There is no cure for acne. However, through the consistent use of treatment and remedies acne can be controlled or prevented.
If you believe this myth, and wash your skin hard and frequently, you can actually make your acne worse. Acne is not caused by dirt or surface skin oils. Although excess oils, dead skin and a day's accumulation of dust on the skin looks unsightly, they should not be removed by hand scrubbing. Vigorous washing and scrubbing will actually irritate the skin and make acne worse. The best approach to hygiene and acne: Gently wash your face twice a day with a mild soap, pat dry--and use an appropriate acne treatment for the acne.
Yes, acne does affect the way people look and is not otherwise a serious threat to a person's physical health. However, acne can result in permanent physical scars--plus, acne itself as well as its scars can affect the way people feel about themselves to the point of affecting their lives.
The truth is, acne can be cleared up. If the acne products you have tried haven't worked, consider seeing a dermatologist. With the products available today, there is no reason why someone has to endure acne or get acne scars.
Facial blemishes are not caused by dirt. Contrary to what you may have seen in commercials, pores do not get blocked from the top down due to "impurities". Rather, the walls of a pore stick together within the skin, starting acne formation. Far from preventing acne, frequent washing may actually irritate pores and cause them to become clogged. A washcloth can add even more irritation. The best bet is to wash very gently with bare hands, and only wash twice a day.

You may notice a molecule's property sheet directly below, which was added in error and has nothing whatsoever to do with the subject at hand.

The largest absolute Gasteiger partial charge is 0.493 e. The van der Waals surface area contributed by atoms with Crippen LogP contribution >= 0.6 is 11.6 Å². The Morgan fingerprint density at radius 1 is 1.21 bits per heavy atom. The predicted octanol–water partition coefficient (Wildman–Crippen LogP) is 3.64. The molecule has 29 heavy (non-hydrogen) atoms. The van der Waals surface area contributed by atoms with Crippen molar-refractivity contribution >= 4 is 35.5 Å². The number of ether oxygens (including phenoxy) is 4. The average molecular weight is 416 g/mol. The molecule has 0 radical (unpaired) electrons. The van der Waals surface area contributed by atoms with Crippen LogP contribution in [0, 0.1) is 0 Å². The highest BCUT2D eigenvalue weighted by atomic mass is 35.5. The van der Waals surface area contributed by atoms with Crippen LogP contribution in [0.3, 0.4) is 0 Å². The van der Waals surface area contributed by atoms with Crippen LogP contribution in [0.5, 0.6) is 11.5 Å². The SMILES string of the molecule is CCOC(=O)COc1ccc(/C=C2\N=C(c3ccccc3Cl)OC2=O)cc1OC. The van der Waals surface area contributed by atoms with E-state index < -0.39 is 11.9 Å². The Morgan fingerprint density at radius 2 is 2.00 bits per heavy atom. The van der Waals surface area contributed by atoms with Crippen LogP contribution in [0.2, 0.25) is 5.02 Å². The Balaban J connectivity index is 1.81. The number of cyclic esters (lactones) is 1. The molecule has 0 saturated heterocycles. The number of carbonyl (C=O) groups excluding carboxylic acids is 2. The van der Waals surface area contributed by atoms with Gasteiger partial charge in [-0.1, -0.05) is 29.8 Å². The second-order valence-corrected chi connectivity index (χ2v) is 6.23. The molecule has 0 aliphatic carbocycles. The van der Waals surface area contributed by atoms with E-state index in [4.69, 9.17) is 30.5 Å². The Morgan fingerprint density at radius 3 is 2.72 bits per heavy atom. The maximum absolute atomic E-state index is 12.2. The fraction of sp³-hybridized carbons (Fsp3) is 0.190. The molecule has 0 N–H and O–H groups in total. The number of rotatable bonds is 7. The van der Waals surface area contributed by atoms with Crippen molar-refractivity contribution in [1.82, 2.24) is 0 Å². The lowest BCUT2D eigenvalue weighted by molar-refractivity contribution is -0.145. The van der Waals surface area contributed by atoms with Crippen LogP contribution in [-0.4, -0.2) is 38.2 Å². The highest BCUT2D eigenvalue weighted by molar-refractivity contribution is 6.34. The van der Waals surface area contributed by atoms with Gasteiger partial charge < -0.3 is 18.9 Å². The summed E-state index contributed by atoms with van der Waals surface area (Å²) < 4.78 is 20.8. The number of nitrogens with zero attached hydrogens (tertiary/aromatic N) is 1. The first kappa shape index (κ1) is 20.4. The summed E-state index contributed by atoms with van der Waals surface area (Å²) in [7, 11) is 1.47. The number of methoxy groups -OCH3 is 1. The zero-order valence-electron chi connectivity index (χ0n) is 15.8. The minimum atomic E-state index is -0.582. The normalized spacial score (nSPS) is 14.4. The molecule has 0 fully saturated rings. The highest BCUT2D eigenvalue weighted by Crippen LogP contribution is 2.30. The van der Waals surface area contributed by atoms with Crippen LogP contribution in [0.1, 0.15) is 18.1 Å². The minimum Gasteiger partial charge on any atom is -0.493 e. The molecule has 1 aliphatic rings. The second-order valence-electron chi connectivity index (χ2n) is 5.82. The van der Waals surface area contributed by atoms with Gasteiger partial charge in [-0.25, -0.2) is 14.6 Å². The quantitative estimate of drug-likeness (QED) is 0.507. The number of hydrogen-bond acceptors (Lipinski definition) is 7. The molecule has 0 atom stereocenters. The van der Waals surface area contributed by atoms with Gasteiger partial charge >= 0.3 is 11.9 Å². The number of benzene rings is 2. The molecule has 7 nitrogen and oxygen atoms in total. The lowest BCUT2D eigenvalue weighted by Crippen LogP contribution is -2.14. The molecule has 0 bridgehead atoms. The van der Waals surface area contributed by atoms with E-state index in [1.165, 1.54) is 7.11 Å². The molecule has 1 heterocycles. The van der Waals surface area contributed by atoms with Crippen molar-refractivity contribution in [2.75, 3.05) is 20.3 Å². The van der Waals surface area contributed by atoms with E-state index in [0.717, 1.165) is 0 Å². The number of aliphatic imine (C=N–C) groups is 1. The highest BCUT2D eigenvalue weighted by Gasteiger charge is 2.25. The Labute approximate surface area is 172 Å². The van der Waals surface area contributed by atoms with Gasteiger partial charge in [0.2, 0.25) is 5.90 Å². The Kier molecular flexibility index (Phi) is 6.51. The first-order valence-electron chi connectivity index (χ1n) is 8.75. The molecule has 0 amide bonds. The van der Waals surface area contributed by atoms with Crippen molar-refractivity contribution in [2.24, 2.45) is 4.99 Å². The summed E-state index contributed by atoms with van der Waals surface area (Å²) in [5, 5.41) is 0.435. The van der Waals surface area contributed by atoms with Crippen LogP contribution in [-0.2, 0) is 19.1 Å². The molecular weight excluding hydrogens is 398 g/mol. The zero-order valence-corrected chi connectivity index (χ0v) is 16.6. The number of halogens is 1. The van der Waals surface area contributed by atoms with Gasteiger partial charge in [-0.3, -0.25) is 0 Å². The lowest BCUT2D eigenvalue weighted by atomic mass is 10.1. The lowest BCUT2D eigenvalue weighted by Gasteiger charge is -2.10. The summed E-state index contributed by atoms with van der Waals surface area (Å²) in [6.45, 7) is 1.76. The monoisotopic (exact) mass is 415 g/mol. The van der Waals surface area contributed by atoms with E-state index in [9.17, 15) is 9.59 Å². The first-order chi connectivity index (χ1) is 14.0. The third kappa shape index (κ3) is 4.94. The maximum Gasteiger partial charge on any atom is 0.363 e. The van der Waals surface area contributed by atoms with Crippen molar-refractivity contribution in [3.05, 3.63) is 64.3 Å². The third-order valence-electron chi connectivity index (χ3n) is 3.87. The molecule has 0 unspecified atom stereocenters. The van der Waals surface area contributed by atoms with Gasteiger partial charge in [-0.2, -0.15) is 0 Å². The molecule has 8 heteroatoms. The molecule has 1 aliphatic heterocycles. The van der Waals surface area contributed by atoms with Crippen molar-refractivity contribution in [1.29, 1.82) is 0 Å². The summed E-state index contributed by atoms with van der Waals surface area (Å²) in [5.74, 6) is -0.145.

Stress may have an effect on hormones and theoretically can promote acne. However, an effective acne treatment regimen is more powerful than a bout of stress any day. Some psychiatric medications may have acne as a side effect, but stress itself is no big deal. Your time is better spent determining the right course of acne treatment rather than feeling guilt about stress.
This antiquated notion, originating as early as the 17th century to dissuade young people from having premarital sex, is just plain wrong. Don't believe the hype.
The sun may work in the short-term to hasten the clearing of existing acne while reddening your skin, thus blending your skin tone with red acne marks. However, a sun burn is actually skin damage. Sun exposure causes irritation which can make acne worse. People will often notice their skin breaking out as it heals from sun damage. The sun is a short-term band-aid which will often bite back with more acne in the weeks following exposure. Having said that, I don't want to give the impression that the sun is evil. It is not. We get our vitamin D from the sun for instance. Limiting sun exposure on acne prone areas of your body is most likely prudent, but some exposure from time to time is not only unavoidable, but is perfectly okay.
The bottom line is we need more research. We do know that people in some indigenous societies do not experience acne whatsoever across the entire population. This is in stark contrast to the widespread presence of acne throughout all modern society. It leaves us to ponder the question of whether the indigenous people's diet contributes to their acne-free skin. Discovering a dietary way of preventing acne may be a future reality, however, we may live so differently from our hunter/gatherer ancestors that it has become close to impossible to replicate our ancestral diet. But, let's see if we can work together to come to some concensus from our own experiences.